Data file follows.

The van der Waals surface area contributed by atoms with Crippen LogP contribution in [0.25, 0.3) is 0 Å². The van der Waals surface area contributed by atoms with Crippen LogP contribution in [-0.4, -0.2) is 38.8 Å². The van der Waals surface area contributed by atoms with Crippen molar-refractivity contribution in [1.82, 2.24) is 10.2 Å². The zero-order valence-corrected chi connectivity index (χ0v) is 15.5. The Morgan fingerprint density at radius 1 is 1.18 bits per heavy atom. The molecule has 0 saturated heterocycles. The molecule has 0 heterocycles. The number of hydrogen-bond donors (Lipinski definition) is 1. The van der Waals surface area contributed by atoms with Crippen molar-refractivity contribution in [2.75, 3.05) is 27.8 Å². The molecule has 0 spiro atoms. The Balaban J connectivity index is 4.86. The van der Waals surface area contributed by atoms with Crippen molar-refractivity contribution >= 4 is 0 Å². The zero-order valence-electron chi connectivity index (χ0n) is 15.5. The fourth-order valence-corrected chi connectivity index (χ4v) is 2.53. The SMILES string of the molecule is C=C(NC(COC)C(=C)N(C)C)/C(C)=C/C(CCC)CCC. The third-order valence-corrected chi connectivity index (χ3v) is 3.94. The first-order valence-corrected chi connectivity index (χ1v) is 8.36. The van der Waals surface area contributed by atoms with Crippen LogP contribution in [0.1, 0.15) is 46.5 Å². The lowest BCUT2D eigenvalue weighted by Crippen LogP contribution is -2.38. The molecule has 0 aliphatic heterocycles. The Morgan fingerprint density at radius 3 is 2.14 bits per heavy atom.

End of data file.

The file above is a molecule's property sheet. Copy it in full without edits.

The van der Waals surface area contributed by atoms with Crippen LogP contribution in [0.25, 0.3) is 0 Å². The van der Waals surface area contributed by atoms with Crippen LogP contribution in [-0.4, -0.2) is 38.8 Å². The van der Waals surface area contributed by atoms with Crippen molar-refractivity contribution in [1.82, 2.24) is 10.2 Å². The zero-order valence-corrected chi connectivity index (χ0v) is 15.5. The Morgan fingerprint density at radius 1 is 1.18 bits per heavy atom. The molecule has 0 saturated heterocycles. The molecule has 0 heterocycles. The number of hydrogen-bond donors (Lipinski definition) is 1. The van der Waals surface area contributed by atoms with Crippen molar-refractivity contribution in [2.75, 3.05) is 27.8 Å². The molecule has 0 spiro atoms. The Balaban J connectivity index is 4.86. The van der Waals surface area contributed by atoms with Crippen molar-refractivity contribution >= 4 is 0 Å². The zero-order valence-electron chi connectivity index (χ0n) is 15.5. The fourth-order valence-corrected chi connectivity index (χ4v) is 2.53. The SMILES string of the molecule is C=C(NC(COC)C(=C)N(C)C)/C(C)=C/C(CCC)CCC. The third-order valence-corrected chi connectivity index (χ3v) is 3.94. The first-order valence-corrected chi connectivity index (χ1v) is 8.36. The van der Waals surface area contributed by atoms with Crippen LogP contribution in [0.1, 0.15) is 46.5 Å². The lowest BCUT2D eigenvalue weighted by Crippen LogP contribution is -2.38. The molecule has 0 aliphatic heterocycles. The Morgan fingerprint density at radius 3 is 2.14 bits per heavy atom.